Cognitive Processing Differences

Many children with Autism process information differently, with many having enhanced visual processing skills. The child may be able to easily memorize and recreate a pattern they see or quickly complete a puzzle. 

This can be a strength when completing some tasks. However, it can lead to challenges in processing information when it is presented verbally or written (like verbally presented directions or teaching of concepts). 

Challenges understanding abstract concepts can lead to an Autistic child having trouble with the following: 

  • Understanding Figurative Language: difficulty understanding figurative language, analogies, and metaphors. 
  • Generalization: The ability to transfer knowledge or skills learned in one context to other environments can be difficult for children with Autism. The child may learn skills like following multi step directions during a Speech Therapy session but not use these skills when they are in a classroom.

Learning Style Preferences

Children with Autism tend to have strengths in visual learning. When information is only presented auditorily, an Autistic child may not learn that academic concept as easily as if it were paired with a visual, like a diagram or picture. 

Some Autistic children have a preference for structured environments, and thrive off of having predictable routines. Challenges may arise when routines are changed within a classroom. A child may have difficulty adapting to a newly presented task, like doing a group science experiment instead of an individual project at their desk.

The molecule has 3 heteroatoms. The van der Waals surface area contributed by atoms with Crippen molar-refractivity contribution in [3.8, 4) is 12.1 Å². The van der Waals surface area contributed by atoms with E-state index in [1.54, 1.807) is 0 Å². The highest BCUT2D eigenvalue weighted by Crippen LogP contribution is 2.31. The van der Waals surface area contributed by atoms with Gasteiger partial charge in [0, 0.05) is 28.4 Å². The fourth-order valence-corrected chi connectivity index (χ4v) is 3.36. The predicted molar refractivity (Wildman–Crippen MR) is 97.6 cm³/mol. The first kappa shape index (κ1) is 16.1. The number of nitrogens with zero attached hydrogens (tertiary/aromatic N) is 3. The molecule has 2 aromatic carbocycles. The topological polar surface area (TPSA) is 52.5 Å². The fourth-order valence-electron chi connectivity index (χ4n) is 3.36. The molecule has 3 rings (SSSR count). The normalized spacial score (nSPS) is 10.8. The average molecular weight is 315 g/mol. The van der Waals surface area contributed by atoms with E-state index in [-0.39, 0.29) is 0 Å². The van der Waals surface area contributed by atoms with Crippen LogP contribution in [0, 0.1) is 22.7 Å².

Restrictive and Repetitive Behaviors

Restrictive and Repetitive Behaviors (RRBs) are considered hallmark symptoms of Autism. This includes focused interests on a certain topic or object and stimming behaviors (ex: hand flapping, lining up toys). 

These behaviors can distract a child with Autism from attending to and learning the concepts being presented within an academic setting. Intense interests can interfere with the child’s ability to adapt to learning new or unfamiliar material. 

Learning Strategies for Students with Autism

Parents and teachers can incorporate several specific strategies like these to help individuals with Autism learn concepts more effectively:

Incorporate Visual Supports

Visual aids like visual schedules, visual representations of time (like visual timers), and picture cues can help an Autistic child understand information and following directions. 

Example: Hang up a schedule that shows pictures of what academic activities the child will be participating in that day. Review it with the child in the morning, and refer to it throughout the day.